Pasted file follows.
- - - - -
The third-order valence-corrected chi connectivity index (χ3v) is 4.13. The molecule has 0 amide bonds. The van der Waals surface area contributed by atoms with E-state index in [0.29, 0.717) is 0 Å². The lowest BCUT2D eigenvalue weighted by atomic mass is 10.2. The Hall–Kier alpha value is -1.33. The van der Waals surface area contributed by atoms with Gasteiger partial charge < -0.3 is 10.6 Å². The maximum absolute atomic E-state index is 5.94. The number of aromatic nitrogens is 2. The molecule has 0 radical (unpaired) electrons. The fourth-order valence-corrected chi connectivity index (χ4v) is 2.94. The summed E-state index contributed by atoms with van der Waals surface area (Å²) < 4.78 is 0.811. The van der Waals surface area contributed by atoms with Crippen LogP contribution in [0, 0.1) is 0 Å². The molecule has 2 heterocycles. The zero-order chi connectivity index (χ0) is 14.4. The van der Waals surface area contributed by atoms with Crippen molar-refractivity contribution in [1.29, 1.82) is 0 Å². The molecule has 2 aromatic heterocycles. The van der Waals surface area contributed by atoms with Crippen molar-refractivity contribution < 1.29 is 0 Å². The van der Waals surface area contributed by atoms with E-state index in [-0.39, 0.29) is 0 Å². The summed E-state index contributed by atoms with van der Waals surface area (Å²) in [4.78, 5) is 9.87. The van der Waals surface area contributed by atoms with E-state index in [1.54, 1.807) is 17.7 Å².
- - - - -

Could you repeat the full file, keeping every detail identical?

The third-order valence-corrected chi connectivity index (χ3v) is 4.13. The molecule has 0 amide bonds. The van der Waals surface area contributed by atoms with E-state index in [0.29, 0.717) is 0 Å². The lowest BCUT2D eigenvalue weighted by atomic mass is 10.2. The Hall–Kier alpha value is -1.33. The van der Waals surface area contributed by atoms with Gasteiger partial charge < -0.3 is 10.6 Å². The maximum absolute atomic E-state index is 5.94. The number of aromatic nitrogens is 2. The molecule has 0 radical (unpaired) electrons. The fourth-order valence-corrected chi connectivity index (χ4v) is 2.94. The summed E-state index contributed by atoms with van der Waals surface area (Å²) < 4.78 is 0.811. The van der Waals surface area contributed by atoms with Crippen LogP contribution in [0, 0.1) is 0 Å². The molecule has 2 heterocycles. The zero-order chi connectivity index (χ0) is 14.4. The van der Waals surface area contributed by atoms with Crippen molar-refractivity contribution in [1.29, 1.82) is 0 Å². The molecule has 2 aromatic heterocycles. The van der Waals surface area contributed by atoms with Crippen molar-refractivity contribution < 1.29 is 0 Å². The van der Waals surface area contributed by atoms with E-state index in [-0.39, 0.29) is 0 Å². The summed E-state index contributed by atoms with van der Waals surface area (Å²) in [4.78, 5) is 9.87. The van der Waals surface area contributed by atoms with E-state index in [1.54, 1.807) is 17.7 Å².